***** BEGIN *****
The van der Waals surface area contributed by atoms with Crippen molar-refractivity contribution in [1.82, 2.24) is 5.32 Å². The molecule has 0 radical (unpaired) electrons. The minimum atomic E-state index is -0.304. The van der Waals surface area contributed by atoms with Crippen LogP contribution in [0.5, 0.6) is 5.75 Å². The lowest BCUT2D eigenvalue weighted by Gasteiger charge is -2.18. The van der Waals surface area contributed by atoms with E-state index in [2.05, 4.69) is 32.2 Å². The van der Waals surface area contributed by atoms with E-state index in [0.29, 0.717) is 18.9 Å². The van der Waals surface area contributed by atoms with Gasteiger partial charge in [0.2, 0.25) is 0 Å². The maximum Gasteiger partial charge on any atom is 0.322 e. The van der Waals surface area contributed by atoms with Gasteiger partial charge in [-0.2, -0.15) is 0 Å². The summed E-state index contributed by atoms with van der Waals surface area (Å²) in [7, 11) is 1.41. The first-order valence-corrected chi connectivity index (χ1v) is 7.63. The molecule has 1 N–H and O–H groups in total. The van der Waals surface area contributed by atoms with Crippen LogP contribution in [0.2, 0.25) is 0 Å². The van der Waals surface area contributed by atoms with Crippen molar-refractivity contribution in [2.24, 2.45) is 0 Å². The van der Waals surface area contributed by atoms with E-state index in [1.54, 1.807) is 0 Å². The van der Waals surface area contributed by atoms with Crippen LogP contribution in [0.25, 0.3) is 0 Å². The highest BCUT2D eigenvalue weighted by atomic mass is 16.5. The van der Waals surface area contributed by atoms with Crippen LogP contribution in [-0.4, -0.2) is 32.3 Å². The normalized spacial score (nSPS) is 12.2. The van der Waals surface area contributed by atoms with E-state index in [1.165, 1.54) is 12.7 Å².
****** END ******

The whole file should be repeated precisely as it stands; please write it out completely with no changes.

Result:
The van der Waals surface area contributed by atoms with Crippen molar-refractivity contribution in [1.82, 2.24) is 5.32 Å². The molecule has 0 radical (unpaired) electrons. The minimum atomic E-state index is -0.304. The van der Waals surface area contributed by atoms with Crippen LogP contribution in [0.5, 0.6) is 5.75 Å². The lowest BCUT2D eigenvalue weighted by Gasteiger charge is -2.18. The van der Waals surface area contributed by atoms with E-state index in [2.05, 4.69) is 32.2 Å². The van der Waals surface area contributed by atoms with E-state index in [0.29, 0.717) is 18.9 Å². The van der Waals surface area contributed by atoms with Gasteiger partial charge in [0.2, 0.25) is 0 Å². The maximum Gasteiger partial charge on any atom is 0.322 e. The van der Waals surface area contributed by atoms with Gasteiger partial charge in [-0.2, -0.15) is 0 Å². The summed E-state index contributed by atoms with van der Waals surface area (Å²) in [7, 11) is 1.41. The first-order valence-corrected chi connectivity index (χ1v) is 7.63. The molecule has 1 N–H and O–H groups in total. The van der Waals surface area contributed by atoms with Crippen LogP contribution in [0.2, 0.25) is 0 Å². The van der Waals surface area contributed by atoms with Crippen molar-refractivity contribution in [2.24, 2.45) is 0 Å². The van der Waals surface area contributed by atoms with E-state index in [1.54, 1.807) is 0 Å². The van der Waals surface area contributed by atoms with Crippen LogP contribution in [0.25, 0.3) is 0 Å². The highest BCUT2D eigenvalue weighted by atomic mass is 16.5. The van der Waals surface area contributed by atoms with Crippen LogP contribution in [-0.4, -0.2) is 32.3 Å². The normalized spacial score (nSPS) is 12.2. The van der Waals surface area contributed by atoms with E-state index in [1.165, 1.54) is 12.7 Å².